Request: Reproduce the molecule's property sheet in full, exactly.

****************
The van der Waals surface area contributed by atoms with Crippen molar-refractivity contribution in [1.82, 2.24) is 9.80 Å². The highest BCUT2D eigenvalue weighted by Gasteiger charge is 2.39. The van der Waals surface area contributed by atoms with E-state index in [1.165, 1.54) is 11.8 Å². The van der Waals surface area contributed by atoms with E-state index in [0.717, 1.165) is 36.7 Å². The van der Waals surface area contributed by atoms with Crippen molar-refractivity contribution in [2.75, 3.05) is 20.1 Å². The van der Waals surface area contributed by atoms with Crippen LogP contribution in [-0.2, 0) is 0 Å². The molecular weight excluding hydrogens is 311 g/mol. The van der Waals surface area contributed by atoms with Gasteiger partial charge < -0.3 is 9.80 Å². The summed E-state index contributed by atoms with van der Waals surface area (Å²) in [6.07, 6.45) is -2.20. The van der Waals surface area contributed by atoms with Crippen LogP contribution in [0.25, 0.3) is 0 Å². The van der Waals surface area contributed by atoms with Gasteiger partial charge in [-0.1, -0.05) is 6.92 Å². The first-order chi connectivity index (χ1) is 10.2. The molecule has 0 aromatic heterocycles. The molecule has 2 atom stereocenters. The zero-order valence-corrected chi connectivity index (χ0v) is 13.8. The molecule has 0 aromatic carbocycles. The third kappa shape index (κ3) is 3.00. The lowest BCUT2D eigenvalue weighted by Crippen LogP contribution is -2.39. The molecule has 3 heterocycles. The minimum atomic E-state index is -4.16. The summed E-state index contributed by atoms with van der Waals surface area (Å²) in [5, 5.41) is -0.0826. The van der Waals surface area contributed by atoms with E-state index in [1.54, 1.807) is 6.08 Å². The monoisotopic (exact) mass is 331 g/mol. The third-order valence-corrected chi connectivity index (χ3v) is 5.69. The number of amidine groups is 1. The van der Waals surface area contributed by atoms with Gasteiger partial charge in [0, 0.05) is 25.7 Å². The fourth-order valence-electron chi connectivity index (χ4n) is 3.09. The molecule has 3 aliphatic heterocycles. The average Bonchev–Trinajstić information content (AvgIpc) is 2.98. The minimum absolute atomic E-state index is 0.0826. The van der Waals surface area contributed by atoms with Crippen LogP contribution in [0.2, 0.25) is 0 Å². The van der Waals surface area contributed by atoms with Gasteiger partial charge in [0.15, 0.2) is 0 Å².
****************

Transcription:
The van der Waals surface area contributed by atoms with Crippen molar-refractivity contribution in [1.82, 2.24) is 9.80 Å². The highest BCUT2D eigenvalue weighted by Gasteiger charge is 2.39. The van der Waals surface area contributed by atoms with E-state index in [1.165, 1.54) is 11.8 Å². The van der Waals surface area contributed by atoms with E-state index in [0.717, 1.165) is 36.7 Å². The van der Waals surface area contributed by atoms with Crippen molar-refractivity contribution in [2.75, 3.05) is 20.1 Å². The van der Waals surface area contributed by atoms with Crippen LogP contribution in [-0.2, 0) is 0 Å². The molecular weight excluding hydrogens is 311 g/mol. The van der Waals surface area contributed by atoms with Gasteiger partial charge < -0.3 is 9.80 Å². The summed E-state index contributed by atoms with van der Waals surface area (Å²) in [6.07, 6.45) is -2.20. The van der Waals surface area contributed by atoms with Crippen LogP contribution in [0.25, 0.3) is 0 Å². The van der Waals surface area contributed by atoms with Gasteiger partial charge in [-0.1, -0.05) is 6.92 Å². The first-order chi connectivity index (χ1) is 10.2. The molecule has 0 aromatic heterocycles. The molecule has 2 atom stereocenters. The zero-order valence-corrected chi connectivity index (χ0v) is 13.8. The molecule has 0 aromatic carbocycles. The third kappa shape index (κ3) is 3.00. The lowest BCUT2D eigenvalue weighted by Crippen LogP contribution is -2.39. The molecule has 3 heterocycles. The minimum atomic E-state index is -4.16. The summed E-state index contributed by atoms with van der Waals surface area (Å²) in [5, 5.41) is -0.0826. The van der Waals surface area contributed by atoms with E-state index in [1.54, 1.807) is 6.08 Å². The monoisotopic (exact) mass is 331 g/mol. The third-order valence-corrected chi connectivity index (χ3v) is 5.69. The number of amidine groups is 1. The van der Waals surface area contributed by atoms with Gasteiger partial charge in [0, 0.05) is 25.7 Å². The fourth-order valence-electron chi connectivity index (χ4n) is 3.09. The molecule has 3 aliphatic heterocycles. The average Bonchev–Trinajstić information content (AvgIpc) is 2.98. The minimum absolute atomic E-state index is 0.0826. The van der Waals surface area contributed by atoms with Crippen LogP contribution in [0.2, 0.25) is 0 Å². The van der Waals surface area contributed by atoms with Gasteiger partial charge in [0.15, 0.2) is 0 Å².